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Will you get more signups if you put the signup form on the front page or on another page that users access via a link on the front page?

Form on the front page might make it a bit cluttered - I'm trying to keep it simple.

5

If your site is even halfway properly designed, the link to the signup form should be prominent and easily accessible from every relevant location on the site. So getting to it shouldn't be the problem, wherever it's located. The problem is convincing your users to sign up. That's what the front page and most other pages should be dedicated to. Depending on the size of the form, it might scare the users off before they've had a chance to understand why they should sign up in the first place.

In any case on the front page it draws attention away from the marketing messages, it can be annoying and can be perceived as aggressive. Focus on convincing users to sign up, and provide an easy and clear way to do it once they're convinced - but don't shove the form in their faces as soon as they've landed on the homepage.

  • Also, in may cases the home page is not the only landing page to a site. Access to the signup form should be available from any possible landing page. – MikeNereson Dec 7 '11 at 4:55
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I like this idea. I use on my sites as do other people. AppTrajectory.com is a great example of having the sign up on the front page. I like better than a separate sign up page. But, DO NOT put first thing. Added some nice text tell about your site first.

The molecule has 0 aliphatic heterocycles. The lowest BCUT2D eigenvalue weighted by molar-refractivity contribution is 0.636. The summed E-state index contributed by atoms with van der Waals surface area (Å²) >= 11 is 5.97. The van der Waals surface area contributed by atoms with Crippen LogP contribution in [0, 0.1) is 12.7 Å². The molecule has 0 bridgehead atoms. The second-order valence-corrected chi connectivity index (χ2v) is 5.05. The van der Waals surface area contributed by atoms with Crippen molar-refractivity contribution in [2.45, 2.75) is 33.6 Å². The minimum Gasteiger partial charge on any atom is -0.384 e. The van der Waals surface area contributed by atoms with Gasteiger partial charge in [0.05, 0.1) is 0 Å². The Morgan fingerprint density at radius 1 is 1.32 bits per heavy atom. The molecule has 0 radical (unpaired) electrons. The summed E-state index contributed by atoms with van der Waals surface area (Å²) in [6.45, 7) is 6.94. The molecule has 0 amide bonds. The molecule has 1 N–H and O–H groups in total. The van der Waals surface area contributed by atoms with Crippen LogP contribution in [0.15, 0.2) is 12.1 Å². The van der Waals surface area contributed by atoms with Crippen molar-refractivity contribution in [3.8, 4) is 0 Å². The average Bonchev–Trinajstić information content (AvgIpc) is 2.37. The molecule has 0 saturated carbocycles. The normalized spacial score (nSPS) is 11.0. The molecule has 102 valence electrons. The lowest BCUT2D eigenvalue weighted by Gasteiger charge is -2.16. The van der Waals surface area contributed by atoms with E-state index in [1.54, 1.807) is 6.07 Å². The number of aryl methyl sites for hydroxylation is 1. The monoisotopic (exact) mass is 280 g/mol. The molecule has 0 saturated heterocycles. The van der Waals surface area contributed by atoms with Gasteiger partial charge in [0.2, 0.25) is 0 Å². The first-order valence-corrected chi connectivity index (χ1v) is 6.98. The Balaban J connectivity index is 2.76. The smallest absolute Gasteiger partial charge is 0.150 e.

• I think this advice is too general. Some have dedicated their home page top fold to a signup form and it works for them. This is a really delicate area of expertise where everything must be considered and tested. – Ben Racicot May 25 '15 at 14:01
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A reported 47% of signups can come from the home page, Sidebar area and exit popup while at the bottom of your content can be up to 73% effective. Here is my source. I believe your answers are there.

Home Page 47%
Pop-Ups 47%
In Content 47%
Main Navigation 47%
Timed pop-up 13%
Bottom 73%
Sidebar 47%
Exit Pop- Up 47%
Content Upgrades 47%
Footer 20%
Header 7%
Menu Above 7%
Footer 13%
Under the header: 7%
Corner 20%

I've also read today that the more complex your content is the better it will perform at lower sections of your content. The more simplistic your content the higher the form should be. Just a rule of thumb with stats behind it.

  • Welcome to UX.stackexchange. If you can copy some of the relevant information into your post. – Mayo May 25 '15 at 14:40

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